Secularism and the Founding Fathers

October 14: Washington reviews the army assemb...

Myth: The founding fathers of the Americas were Christian. They are also believed by many to have put the ten commandments in the courthouses and instituted the words “under God” and the pledge of allegiance.

Wikipedia: The Founding Fathers

Historian Richard B. Morris in 1973 identified the following seven figures as the key Founding Fathers: John Adams, Benjamin Franklin, Alexander Hamilton, John Jay,Thomas Jefferson, James Madison, and George Washington.[5]

  • John Adams
  • Benjamin Franklin – Deist
  • Alexander Hamilton
  • John Jay
  • Thomas Jefferson – Deist
  • James Madison
  • George Washington – Pantheist

Fact: Even if we insist they were religious, these men were not Fundamentalists. They believed in no religion dominating their daily life. They believed so strongly in separating religion and government that they wrote this need down. This was a priority for them for establishing their government. The church of England left a very bitter taste in their mouths.

The First Amendment begins, “Congress shall make no law respecting an establishment of religion, or prohibiting the free exercise thereof . . . . “

Myth: The constitution of the United States of America was based upon the moral principles of the Bible. 

Fact: The pursuit of happiness is no where in the Bible. It’s the opposite. Seeking God and obeying him is in the Bible. There is nothing in the constitution about the Bible, religion, or God’s authority. Why is that?

The 1796 Treaty with Tripoli states that the United States was not in any sense founded on the Christian religion.” This was not an idle statement meant to satisfy muslims– they believed it and meant it. This treaty was written under the presidency of George Washington and signed under the presidency of John Adams. – Our Founding Fathers, Freethought

The Bible is based upon the final authority, the chain of command from God down to slaves. It establishes a form of government styled as a dictatorship, kingship, or theistic. The one thing the founding fathers had in common and strongly emphasized was their rebellion to the crown and church of England. Freedom from established religion’s choke hold on people and the government.

http://www.ushistory.org/declaration/document/

Being Secular is not the opposite of Christianity. Most secular proponents want a separation of church and state. Does that sound familiar?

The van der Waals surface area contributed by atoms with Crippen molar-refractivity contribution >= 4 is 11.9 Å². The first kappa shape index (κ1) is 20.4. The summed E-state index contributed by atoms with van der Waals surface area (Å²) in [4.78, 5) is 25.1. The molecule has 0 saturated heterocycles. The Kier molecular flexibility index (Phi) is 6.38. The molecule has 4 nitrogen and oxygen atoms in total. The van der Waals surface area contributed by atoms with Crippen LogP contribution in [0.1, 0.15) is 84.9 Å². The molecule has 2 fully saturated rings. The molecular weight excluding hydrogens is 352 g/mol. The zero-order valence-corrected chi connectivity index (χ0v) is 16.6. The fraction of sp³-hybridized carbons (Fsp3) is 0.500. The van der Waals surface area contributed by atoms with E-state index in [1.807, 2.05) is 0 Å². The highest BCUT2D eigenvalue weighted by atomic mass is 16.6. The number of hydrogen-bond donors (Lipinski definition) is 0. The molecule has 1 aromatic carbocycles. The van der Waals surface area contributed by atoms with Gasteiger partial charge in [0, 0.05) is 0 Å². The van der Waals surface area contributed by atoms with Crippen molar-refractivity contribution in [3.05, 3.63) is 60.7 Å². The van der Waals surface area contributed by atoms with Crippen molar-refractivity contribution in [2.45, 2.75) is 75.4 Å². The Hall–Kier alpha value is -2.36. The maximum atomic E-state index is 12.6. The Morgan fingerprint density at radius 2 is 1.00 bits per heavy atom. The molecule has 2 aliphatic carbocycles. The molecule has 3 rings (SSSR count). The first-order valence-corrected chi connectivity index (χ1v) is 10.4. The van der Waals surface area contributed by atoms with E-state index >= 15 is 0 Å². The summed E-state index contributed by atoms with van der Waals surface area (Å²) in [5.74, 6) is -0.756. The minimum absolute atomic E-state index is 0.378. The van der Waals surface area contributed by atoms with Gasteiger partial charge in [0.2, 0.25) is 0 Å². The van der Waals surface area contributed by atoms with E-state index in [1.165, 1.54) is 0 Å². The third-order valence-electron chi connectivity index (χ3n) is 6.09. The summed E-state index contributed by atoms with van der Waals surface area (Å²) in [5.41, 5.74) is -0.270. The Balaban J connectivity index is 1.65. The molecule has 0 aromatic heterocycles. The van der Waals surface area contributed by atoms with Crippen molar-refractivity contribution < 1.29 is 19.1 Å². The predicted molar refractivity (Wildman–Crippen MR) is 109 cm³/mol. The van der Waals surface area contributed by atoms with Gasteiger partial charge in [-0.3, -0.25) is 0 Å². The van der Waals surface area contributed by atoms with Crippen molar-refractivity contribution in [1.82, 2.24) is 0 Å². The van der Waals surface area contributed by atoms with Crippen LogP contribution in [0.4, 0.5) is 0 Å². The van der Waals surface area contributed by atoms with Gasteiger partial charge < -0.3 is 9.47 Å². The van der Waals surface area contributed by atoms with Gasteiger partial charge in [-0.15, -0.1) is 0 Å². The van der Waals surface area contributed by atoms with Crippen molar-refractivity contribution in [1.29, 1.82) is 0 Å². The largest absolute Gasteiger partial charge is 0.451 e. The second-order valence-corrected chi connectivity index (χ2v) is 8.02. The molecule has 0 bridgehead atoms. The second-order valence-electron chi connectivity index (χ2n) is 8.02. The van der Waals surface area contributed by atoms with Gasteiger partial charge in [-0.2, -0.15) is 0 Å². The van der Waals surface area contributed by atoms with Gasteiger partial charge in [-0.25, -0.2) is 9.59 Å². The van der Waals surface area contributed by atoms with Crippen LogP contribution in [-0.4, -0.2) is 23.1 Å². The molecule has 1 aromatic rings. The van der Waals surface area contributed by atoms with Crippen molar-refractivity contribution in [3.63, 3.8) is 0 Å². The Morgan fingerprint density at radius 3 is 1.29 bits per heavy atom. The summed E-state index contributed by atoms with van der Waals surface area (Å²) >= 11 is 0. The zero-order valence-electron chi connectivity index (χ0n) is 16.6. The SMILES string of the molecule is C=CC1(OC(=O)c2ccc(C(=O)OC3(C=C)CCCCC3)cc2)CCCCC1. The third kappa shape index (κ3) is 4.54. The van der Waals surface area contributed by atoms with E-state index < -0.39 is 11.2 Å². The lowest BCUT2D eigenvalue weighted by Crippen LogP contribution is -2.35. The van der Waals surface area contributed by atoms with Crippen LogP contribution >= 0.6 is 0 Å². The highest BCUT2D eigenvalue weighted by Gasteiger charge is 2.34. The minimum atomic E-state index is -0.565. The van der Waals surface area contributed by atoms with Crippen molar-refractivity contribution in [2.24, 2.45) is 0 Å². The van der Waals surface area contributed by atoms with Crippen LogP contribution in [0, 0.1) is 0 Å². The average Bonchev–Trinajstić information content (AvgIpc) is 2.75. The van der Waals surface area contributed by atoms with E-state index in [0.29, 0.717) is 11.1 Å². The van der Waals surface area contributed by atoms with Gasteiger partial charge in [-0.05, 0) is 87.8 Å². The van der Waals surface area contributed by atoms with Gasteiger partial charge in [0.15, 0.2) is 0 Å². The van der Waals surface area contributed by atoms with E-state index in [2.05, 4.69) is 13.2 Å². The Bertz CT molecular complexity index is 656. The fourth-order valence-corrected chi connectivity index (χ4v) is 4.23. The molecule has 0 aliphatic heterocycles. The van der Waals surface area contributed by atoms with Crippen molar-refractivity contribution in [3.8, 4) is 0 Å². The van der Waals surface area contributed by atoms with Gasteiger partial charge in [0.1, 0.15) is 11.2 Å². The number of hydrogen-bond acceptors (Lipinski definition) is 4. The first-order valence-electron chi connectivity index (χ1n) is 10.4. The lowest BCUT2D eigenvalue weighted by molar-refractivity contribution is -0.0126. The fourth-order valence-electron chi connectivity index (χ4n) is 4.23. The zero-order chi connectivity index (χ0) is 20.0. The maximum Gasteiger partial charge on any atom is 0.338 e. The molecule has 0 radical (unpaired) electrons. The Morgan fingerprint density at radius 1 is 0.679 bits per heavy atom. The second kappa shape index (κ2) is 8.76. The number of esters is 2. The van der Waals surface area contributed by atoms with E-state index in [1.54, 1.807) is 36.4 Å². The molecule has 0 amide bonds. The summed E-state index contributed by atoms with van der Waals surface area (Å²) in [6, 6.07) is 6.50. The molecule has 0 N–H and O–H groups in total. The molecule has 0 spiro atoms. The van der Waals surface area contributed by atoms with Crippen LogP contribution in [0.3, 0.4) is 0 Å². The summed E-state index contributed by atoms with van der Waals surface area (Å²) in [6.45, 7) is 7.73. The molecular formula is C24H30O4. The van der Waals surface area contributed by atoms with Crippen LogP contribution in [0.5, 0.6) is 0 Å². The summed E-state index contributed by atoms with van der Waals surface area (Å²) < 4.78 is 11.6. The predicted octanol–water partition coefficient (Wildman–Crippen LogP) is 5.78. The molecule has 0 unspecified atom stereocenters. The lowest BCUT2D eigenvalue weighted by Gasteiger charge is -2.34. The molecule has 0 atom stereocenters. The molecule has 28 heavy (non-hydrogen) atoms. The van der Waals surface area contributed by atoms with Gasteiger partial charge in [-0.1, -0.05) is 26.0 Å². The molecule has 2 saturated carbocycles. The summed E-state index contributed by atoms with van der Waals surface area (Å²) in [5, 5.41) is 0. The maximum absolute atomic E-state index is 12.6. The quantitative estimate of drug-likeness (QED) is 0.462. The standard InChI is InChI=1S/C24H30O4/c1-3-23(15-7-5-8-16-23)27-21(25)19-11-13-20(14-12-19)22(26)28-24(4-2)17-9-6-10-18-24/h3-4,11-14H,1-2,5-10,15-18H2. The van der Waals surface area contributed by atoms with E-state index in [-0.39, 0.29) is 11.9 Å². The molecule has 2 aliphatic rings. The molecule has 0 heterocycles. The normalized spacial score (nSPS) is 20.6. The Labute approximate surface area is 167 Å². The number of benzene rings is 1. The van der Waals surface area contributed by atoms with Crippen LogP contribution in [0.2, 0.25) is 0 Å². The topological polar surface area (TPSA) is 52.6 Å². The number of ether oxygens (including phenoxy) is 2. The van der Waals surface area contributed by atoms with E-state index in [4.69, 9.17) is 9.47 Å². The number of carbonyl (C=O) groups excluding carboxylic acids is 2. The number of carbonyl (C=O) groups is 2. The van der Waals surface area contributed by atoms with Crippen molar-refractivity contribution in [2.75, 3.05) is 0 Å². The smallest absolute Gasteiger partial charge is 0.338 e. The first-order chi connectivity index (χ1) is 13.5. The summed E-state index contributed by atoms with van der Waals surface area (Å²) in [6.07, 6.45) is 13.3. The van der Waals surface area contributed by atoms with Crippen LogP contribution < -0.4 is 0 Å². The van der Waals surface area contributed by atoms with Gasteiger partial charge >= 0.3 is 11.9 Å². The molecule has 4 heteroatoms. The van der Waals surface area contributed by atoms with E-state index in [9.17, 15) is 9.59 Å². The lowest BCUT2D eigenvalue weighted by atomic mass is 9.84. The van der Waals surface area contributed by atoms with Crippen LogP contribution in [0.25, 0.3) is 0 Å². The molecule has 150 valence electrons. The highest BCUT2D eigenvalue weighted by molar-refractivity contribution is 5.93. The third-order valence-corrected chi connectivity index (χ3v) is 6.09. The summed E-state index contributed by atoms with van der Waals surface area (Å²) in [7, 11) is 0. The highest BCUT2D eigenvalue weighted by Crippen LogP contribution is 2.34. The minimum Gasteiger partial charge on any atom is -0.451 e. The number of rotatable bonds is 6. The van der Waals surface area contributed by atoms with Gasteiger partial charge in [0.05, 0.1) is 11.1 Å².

secularism [ˈsɛkjʊləˌrɪzəm]n

  1. (Philosophy) Philosophy a doctrine that rejects religion, esp in ethics

  2.  the attitude that religion should have no place in civil affairs

  3. the state of being secular

A secularist does not burn crosses, whether upside down or right side up. They don’t hate crosses. They don’t care if you have crosses in your home. Just don’t make their children pledge to your god or your cross. As I’ve heard many of them say, I state now also, “What you do with religion or crosses in your own house is your business. Keep it there.”

 

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3 thoughts on “Secularism and the Founding Fathers

  1. Janet, you raise some great points. However, starting with a source as necessarily still dubious as Wikipedia does not really help your case. I’m curious, have you read Plato or Aristotle on (H)appiness vs. (h)appiness? The Founding Fathers did and did believe a government which protected all its citizens from the abuses of any religion served all people best – allowed each to pursue either (h)appiness (i.e., Hedonism) or (H)appiness (i.e., something more lasting – eternal even). While America is not founded on the Bible, it is a huge claim to promote the Founders had no love of God or Bible. Many of them did – they just didn’t believe they had the right to force anyone else to believe the way they did… And, for the record, I don’t find any real religion that legitimately forces others to its way of belief. The Founders envisioned a place where a perfect law based on liberty could prevail (and that liberty included their right to continue to practice their faith, Christian or otherwise, as they determined). Thank you for raising these thoughts!

    • Thanks for your comments. I’m in the process of learning more. I have a lot of catching up to do since I’m a late starter on this road away from religion. Plato is on my list to read. Any other writers you have to suggest I will keep them in mind. My main point is against the fundamentalist mindset that I grew up with. The belief that God rules the government and appoints our leaders and the Bible should be our counsel on making decisions for the health of the country. I’m not against religion so much as I’m for a secular government.

      • I find God authorizes Man to establish government, but that Man is free to mess things up (just look at Solomon in the Old Testament – wisest human ever, dumb decisions regardless…). I’m grateful to live as a Christ-follower in the context of a secular government dedicated to protect everyone’s universal liberty.

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